In 2005, however, Rumley proved the diagnosis wrong, regaining mobility. But due to chronic physical pain, he developed an opioid and heroin addiction. Sober since 2010, Rumley’s currently the program director for the Buncombe County Veterans Treatment Court, a rigorous two-year program for veterans facing felony charges. He also resumed drumming as part of his physical therapy, slowly regaining strength in his hands and calf muscles — and more.
“Music was always the expressive outlet. It was a part of me that I was able to communicate,” Rumley says. “So much about combat trauma is that it’s this experience you can’t put words to, so I found music to be the best form of communication, be it my soul pain, my psychic pain — whatever it was.”
In addition to bonding with friends though music, Rumley notes that his return to the drum kit marked the first time he felt connected to his mother, who’d passed away when he was young. Through coming to terms with that loss, he became even closer with his brother, Matt Rumley, a fellow musician who was a constant positive presence for Kevin while he was struggling with addiction. Once Kevin found recovery, he and his brother committed to making an album together. In April, the siblings released We Learn to Forget It under the name Her Marigold.
“It’s really the experience of losing our mother and almost dying in combat, and then the kind of catharsis of healing,” Rumley says. “That entire journey — that’s what the album is, is our experience going through these traumas together.”
Out of the shadows
While Rumley and Oldham have found strength in reconnecting with long-held creative passions, many of the participants in the Brothers and Sisters Like These program have little experience with writing, especially as a means of therapy.
Launched in 2014 by Dr. Bruce Kelly, a primary care physician at the Charles George VA, and then-N.C. poet laureate Joseph Bathanti, the program sought to help veterans with unaddressed PTSD. Over the course of eight sessions in a room in the VA’s basement, Vietnam vets were given a series of writing prompts, starting with topics addressing where they came from, before easing into their experiences in the war and of returning home. Among these initial students was Ron Toler, who’s remained active as the program has grown into a nonprofit and expanded to include vets from Operation Desert Storm, the Iraq War and the Afghanistan War.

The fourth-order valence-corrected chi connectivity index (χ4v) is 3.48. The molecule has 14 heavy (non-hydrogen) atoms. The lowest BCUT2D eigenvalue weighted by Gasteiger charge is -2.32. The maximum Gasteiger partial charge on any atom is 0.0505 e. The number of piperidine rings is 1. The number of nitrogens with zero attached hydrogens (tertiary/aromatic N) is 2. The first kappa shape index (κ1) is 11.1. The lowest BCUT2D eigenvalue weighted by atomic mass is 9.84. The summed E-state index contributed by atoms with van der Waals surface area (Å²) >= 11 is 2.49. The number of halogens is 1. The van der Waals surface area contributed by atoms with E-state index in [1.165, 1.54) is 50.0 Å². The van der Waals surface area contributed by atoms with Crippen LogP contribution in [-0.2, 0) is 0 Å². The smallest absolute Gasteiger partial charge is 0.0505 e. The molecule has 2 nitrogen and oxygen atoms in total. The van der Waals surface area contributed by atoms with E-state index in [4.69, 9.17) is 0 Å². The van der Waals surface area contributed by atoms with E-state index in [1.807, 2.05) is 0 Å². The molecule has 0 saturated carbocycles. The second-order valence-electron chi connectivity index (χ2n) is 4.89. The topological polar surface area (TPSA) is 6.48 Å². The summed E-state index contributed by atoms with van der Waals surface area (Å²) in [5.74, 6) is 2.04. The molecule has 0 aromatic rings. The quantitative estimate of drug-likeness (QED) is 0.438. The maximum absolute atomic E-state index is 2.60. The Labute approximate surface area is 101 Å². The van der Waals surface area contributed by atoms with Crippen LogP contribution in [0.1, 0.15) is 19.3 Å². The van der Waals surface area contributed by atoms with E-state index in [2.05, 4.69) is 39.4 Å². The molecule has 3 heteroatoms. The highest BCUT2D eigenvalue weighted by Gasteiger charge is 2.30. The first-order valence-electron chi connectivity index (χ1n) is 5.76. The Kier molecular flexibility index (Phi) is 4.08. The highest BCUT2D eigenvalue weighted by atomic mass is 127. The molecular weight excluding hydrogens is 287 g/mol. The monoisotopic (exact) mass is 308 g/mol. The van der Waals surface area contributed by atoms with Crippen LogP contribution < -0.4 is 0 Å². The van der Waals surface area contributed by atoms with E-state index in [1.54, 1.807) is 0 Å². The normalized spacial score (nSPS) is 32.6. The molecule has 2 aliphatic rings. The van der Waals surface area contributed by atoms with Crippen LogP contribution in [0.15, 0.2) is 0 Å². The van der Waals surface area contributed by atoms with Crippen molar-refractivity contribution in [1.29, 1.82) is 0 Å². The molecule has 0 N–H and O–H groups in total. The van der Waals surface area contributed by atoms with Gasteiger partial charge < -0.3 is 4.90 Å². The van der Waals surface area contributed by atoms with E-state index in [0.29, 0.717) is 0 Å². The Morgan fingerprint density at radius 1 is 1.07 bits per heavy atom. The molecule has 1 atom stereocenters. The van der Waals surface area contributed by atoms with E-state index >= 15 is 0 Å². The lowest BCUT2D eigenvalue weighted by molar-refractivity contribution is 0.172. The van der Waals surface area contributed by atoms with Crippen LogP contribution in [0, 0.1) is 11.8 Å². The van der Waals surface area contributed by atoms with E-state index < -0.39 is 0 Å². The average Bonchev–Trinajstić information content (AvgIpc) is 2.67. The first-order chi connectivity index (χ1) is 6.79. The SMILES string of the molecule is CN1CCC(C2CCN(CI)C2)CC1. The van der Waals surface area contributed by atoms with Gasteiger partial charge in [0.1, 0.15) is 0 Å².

“Most of the veterans — especially Vietnam, because of attitudes of the time when they came home — never shared their stories, so their families and the people they worked with didn’t know [what they’d been through],” says Toler, who also serves as a board member.
That form of self-preservation has gradually lifted as the Brothers and Sisters Like These program has held readings at Asheville Community Theatre, Flat Rock Playhouse and multiple branches of Buncombe County Public Libraries. A podcast series was also launched in April 2020 to help sustain momentum during the COVID-19 pandemic when meeting in person became impractical. Each episode typically features two speakers and, in Toler’s words, helps veterans — himself included — “come out of the shadows.”
Further encouraging their transformation is a community that Toler notes is more interested and willing to hear these stories.
“At the first ACT reading [in 2017], we had a few hundred attendees, mostly family members, and there was a collective gasp from the crowd [after each reading],” Toler says. “One vet was a medic, and he was extremely affected by what he saw for the rest of his life, and his family was totally unaware. He stood up and read his stories, and they were sobbing. That’s the kind of response we’ve gotten.”
Among those that the program has helped is Rumley, who’s presented some of his writing at Brothers and Sisters Like These events. In contemplating his music, Oldham’s photography and the power of the written word, Rumley is fascinated by the different modalities of healing and forms of expression available to veterans.
“I’ve always struggled with words to articulate these heavier, bigger emotions. Drumming’s always been this kind of universal language, and it’s so communicative,” Rumley says. “But with Brothers and Sisters Like These, I’ve seen the tremendous healing that they’ve brought to the veteran community.”